This administration has been unable to step up and take accountability for or ownership of anything, from pre-911 warnings ignored, to claims of WMD, to Abu Ghraib, to Valerie Plame, the list grows and grows. So if (God forbid) there is another terrorist attack while they are still in power, this at least gives them some wiggle room in saying, "well, we told you it was coming."

Harry S Truman once said, "the buck stops here." Was he the last president we've had that actually felt that way?
posted by psmealey at 8:55 AM on August 3, 2004


I wonder what people in the Midwest think about this.
If they think about this.

Please clarify your comment, because it sure sounds like you mean that people in the Midwest are stupid.



I think the concern is more that it's more difficult, once you get out of the bigger cities, to get out of the corporate lockdown on the flow of information. If you had little choice but to watch, say, Fux News & listen to, oh, Rush for your information on the outside world (and if everyone you knew did the same, and you were less tempted by the web or what few other avenues you had handy), you might give less weight to news items like this than other people who are fear the snowjob more than any ever-impending foreign attack.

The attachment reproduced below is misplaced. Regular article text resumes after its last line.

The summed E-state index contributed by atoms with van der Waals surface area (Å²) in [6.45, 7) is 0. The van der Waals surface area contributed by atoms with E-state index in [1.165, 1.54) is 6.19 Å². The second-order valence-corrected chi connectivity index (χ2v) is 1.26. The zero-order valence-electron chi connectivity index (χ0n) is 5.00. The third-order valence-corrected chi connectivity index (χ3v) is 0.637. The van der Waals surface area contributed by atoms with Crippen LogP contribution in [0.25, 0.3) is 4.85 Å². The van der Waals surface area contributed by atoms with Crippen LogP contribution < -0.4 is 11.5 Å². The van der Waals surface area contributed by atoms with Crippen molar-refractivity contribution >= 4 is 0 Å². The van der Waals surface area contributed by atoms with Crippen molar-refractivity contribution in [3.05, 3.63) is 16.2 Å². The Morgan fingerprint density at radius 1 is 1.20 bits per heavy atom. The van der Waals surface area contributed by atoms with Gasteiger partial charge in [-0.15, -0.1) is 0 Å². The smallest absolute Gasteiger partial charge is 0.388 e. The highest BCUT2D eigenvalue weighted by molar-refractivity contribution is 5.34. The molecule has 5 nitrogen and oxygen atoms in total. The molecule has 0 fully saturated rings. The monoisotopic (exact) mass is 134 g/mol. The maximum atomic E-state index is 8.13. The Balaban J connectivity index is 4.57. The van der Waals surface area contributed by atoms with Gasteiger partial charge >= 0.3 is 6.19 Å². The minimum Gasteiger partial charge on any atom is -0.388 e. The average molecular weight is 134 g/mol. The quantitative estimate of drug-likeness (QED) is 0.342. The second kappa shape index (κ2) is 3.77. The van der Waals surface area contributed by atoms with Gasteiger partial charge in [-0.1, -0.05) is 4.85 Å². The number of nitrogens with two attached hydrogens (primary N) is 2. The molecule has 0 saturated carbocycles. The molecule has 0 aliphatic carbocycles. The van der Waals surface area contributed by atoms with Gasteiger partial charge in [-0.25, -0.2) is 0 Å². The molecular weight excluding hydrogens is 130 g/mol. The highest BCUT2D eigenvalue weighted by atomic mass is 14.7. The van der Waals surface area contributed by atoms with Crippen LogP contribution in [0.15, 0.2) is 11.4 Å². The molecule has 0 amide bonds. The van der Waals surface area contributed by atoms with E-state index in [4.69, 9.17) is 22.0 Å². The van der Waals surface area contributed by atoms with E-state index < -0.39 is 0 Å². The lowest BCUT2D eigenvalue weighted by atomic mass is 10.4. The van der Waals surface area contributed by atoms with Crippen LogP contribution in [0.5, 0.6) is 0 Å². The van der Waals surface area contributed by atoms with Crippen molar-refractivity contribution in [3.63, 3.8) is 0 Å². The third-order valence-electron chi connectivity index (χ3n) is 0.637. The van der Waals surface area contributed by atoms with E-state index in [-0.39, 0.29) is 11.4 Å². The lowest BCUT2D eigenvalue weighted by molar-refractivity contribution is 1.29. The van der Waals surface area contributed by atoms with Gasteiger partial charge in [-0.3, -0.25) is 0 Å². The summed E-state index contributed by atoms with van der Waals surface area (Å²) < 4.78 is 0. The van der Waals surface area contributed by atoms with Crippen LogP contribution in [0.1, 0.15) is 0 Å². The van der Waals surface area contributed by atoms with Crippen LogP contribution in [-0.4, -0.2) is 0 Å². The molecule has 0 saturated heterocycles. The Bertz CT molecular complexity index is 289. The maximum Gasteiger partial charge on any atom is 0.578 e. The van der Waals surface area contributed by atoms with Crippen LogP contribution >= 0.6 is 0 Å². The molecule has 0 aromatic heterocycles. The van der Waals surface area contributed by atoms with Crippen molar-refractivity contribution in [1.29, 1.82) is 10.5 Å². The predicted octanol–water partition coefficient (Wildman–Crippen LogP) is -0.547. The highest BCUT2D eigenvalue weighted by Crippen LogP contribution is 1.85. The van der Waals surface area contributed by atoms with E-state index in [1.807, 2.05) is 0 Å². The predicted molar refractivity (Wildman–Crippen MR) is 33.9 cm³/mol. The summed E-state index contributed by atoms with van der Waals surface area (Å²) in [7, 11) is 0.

It's not stupidity, not by a long shot. It's lack of easy access to more information sources.

So if people even in the we-only-get-one-radio-station-out-here parts of the country are smelling a rat, well, that gives a little hope.
posted by chicobangs at 9:02 AM on August 3, 2004


and they hadn't said anything..... I can hear it now.

You know what? It is the fucking government's job to prevent these attacks. How are we losing sight of this? How is the most powerful nation possibly in the history of mankind so at the mercy of a relative handful of lunatics with, at most, a few laptops and box cutters?

Tell me, please, what specific purpose warning the American public of a possible attack in this manner possibly accomplishes - beyond scaring them half to death.
posted by kgasmart at 9:03 AM on August 3, 2004


terror alerts are fucking stupid, cynical, political grandstanding and americans are fucking morons for swallowing them.

Folks, we have a winner. That statement wins on its sheer blunt and direct qualities.

Runner up

...That's reasonable. Shutting down New York City isn't. Considering the impact such a thing has on a city, we might as well have comitted a terrorist act on ourselves.